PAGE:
The word “federalism” or “federalist” does not appear even once in the entire Constitution of India. The only time the Constitution even uses the word “federal” is in the context of the “Federal Court of India”, set up under the Government of India Act, 1935. But crack open any text book on Indian constitutional law and you will find that federalism is listed as one of the “basic features” of the Constitution of India that cannot be extinguished even by amendment of the Constitution. How does one reconcile this?
When the Constitution of India came into force in 1950 it was not a document produced de novo. It built upon previous experiments with something approximating constitutional rule in India. Since we are talking about the concept of federalism, one must really begin with the Government of India Act, 1935 to understand how the Constitution of India came to be as it was.
The 1935 Act was a law passed by the British Parliament to devolve certain powers to the provinces and the Central Government. It came in response to the Independence movement’s demand for greater autonomy and self-government on matters. It was, as with most things in India, a compromise among various groups, not least of all the Congress and the Muslim League who had their own differences on this. Naturally, no one was happy with it. The best anyone could say about it was a tepid at-least-it’s-something-and not-nothing. It was also the first time that something like a federation was created with separate fields of legislation for the provinces and the federal government.
It is quite remarkable how many features of the 1935 Act find their way into the Constitution. Specifically, the relations between the Union and the States are virtually identical, down to the subject matters classified into three lists (the Union list, the State list, and the Concurrent list) and the independent sources of power to make laws. A few more were added to the Union list in the Constitution keeping in mind the fact that India was a sovereign nation with the ability to enter into treaties on its own and responsible for their implementation. The fundamental nature of the relations between the Central Government and the provinces in a colonial-era law seems to have been carried forward in the Constitution of India.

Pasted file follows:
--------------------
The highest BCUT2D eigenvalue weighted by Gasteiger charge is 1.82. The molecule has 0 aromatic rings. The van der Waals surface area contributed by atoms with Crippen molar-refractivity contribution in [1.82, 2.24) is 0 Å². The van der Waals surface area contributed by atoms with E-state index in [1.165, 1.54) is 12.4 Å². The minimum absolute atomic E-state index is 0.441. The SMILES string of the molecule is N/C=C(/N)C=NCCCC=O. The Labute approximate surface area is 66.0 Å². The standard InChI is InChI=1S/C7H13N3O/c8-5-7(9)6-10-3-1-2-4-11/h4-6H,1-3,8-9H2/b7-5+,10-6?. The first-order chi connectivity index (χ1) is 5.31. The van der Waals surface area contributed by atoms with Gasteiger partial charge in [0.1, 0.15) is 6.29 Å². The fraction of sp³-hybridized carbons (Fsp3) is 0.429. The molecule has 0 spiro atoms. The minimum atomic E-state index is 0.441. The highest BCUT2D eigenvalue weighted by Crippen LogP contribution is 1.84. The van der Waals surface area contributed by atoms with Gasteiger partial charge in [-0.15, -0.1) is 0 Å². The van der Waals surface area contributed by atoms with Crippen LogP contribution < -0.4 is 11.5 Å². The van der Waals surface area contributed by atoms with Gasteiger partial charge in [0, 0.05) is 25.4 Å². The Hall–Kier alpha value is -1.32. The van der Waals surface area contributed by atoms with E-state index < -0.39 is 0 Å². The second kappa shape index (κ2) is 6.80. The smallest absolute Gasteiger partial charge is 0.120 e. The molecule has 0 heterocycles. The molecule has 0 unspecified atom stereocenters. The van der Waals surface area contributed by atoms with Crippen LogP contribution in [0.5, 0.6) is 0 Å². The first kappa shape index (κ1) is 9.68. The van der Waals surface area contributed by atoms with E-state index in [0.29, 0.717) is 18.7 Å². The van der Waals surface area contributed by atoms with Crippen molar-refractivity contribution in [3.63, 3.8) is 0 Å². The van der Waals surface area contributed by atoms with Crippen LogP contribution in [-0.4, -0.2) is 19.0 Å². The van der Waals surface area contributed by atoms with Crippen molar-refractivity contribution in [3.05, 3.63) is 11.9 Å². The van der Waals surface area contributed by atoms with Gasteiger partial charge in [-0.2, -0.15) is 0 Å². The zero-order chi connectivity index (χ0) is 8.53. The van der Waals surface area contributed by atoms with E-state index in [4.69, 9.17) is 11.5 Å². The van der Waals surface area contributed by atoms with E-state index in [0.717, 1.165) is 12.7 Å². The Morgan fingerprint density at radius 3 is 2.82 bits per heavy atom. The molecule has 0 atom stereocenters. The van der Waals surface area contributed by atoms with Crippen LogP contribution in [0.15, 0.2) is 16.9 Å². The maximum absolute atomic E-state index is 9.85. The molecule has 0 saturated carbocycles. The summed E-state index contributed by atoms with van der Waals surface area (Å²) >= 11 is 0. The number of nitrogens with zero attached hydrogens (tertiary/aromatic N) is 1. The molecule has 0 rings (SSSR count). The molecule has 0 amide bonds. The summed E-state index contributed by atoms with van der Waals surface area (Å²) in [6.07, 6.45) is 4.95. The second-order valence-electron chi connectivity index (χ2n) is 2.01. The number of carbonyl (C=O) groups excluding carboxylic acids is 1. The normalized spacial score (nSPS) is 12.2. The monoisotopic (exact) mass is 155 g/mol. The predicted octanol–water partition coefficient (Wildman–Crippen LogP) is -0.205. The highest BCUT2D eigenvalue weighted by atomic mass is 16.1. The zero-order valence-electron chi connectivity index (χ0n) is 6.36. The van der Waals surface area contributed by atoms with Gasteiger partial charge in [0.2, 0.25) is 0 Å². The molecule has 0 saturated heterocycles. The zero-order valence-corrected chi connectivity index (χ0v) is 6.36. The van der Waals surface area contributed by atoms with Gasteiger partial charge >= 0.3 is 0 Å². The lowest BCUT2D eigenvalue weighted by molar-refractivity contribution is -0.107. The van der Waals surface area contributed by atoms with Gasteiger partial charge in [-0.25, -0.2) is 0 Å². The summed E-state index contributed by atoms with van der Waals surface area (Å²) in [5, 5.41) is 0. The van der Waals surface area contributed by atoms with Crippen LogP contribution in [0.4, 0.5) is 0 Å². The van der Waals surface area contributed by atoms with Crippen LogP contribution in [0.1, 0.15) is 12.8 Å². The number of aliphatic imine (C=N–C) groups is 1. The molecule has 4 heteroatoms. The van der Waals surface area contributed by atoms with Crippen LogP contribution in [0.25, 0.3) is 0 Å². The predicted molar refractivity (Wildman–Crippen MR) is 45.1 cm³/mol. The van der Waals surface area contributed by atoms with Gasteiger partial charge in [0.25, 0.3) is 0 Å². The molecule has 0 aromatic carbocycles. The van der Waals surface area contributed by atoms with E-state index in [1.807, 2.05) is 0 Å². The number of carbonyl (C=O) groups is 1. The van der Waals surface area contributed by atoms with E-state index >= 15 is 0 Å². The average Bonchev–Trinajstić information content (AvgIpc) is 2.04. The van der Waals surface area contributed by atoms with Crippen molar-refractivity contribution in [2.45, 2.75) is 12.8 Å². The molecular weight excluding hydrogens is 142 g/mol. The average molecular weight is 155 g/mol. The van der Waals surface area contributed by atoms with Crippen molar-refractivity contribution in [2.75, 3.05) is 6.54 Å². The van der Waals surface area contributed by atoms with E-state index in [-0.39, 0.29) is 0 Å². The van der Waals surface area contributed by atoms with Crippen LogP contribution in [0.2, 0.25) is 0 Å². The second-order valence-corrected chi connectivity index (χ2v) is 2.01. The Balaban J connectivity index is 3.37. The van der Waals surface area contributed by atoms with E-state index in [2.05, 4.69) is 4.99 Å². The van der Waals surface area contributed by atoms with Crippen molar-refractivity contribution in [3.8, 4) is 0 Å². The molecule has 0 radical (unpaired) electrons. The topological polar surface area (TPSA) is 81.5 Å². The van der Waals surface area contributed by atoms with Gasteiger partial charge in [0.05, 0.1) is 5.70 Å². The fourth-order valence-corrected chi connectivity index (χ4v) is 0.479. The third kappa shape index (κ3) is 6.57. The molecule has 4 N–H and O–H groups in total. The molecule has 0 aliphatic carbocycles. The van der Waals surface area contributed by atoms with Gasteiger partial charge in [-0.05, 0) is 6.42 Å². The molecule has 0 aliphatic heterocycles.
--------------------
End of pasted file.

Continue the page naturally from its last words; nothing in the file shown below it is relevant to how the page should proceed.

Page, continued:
Does all of this mean that India is not really a federation?
It depends on what you mean by a federation. If you mean federation like the United State of America, then certainly not. Each state in the USA has its own Constitution and its own Supreme Court. There is no concept of the federal government changing the boundaries of a State and nothing like “President’s Rule”. A few powers are granted to the federal government with a majority reserved for the state governments.
But this is just one model of federalism. Any number of countries have adopted systems of government where powers are shared between the centre and the sub-national units. One could even argue that the European Union is a federal system of government that is very close to the US model. The common thread that distinguishes genuine federal systems from those which are essentially unitary is that the political sovereignty of the sub-national units is recognised at the same level as the federal unit itself. Devolution of powers in the United Kingdom, for instance, happens not through a written constitution but by a law which can be repealed or amended by Parliament (such as the Scotland Act, 1988 which creates the Parliament of Scotland). This makes the United Kingdom a unitary state for all intents and purposes though Scotland, Northern Ireland, and Wales have their own law-making bodies.
Even with all of this, there was considerable debate whether India was a federal system at all in the years immediately after the Constitution. Some scholars argued that India was a unitary system with some federal features (KC Wheare), others that it was a federation with strong centralising features (Ivor Jennings) and those who denied India was a federation at all (KV Rao). On the other hand, there were those like Charles Alexandrovich, N Srinivasan, and Paul Appleby who argued that India was indeed a federation. H.M. Seervai, the author of the best critical commentary on the Constitution, categorically asserts that India’s constitution is a federal one, tearing into the judgements of the Supreme Court that said otherwise. Perhaps the last word must go to Granville Austin, the author of possibly the most authoritative text on the Constitution – that it is indeed a federation, but a federation like no other.
India’s constitution is undoubtedly based on a federal structure, but it is like no other for very good reasons – India is like no other country. The bewildering differences in climate, geography, language, culture, beliefs, cuisine, history, and just about everything else that marks the land between the Himalayas and the Indian ocean is hard to match anywhere else. It has seen multiple empires rise, rule, and vanish into the mists of time. All have left indelible prints in some way, but the one thing that the framers of the Constitution understood and understood well was that India they wanted would not be an empire. It would be an experiment in government never before tried in the history of the sub-continent, and should it stand the test of time, go down as a modern wonder of the world in its own right.
This unique Indian federal form of government is something that has many fascinating aspects and stories behind it, and that is what I propose to write about here during the coming months.
Alok Prasanna Kumar is a Senior Resident Fellow of the Vidhi Centre for Legal Policy and heads its Bengaluru office.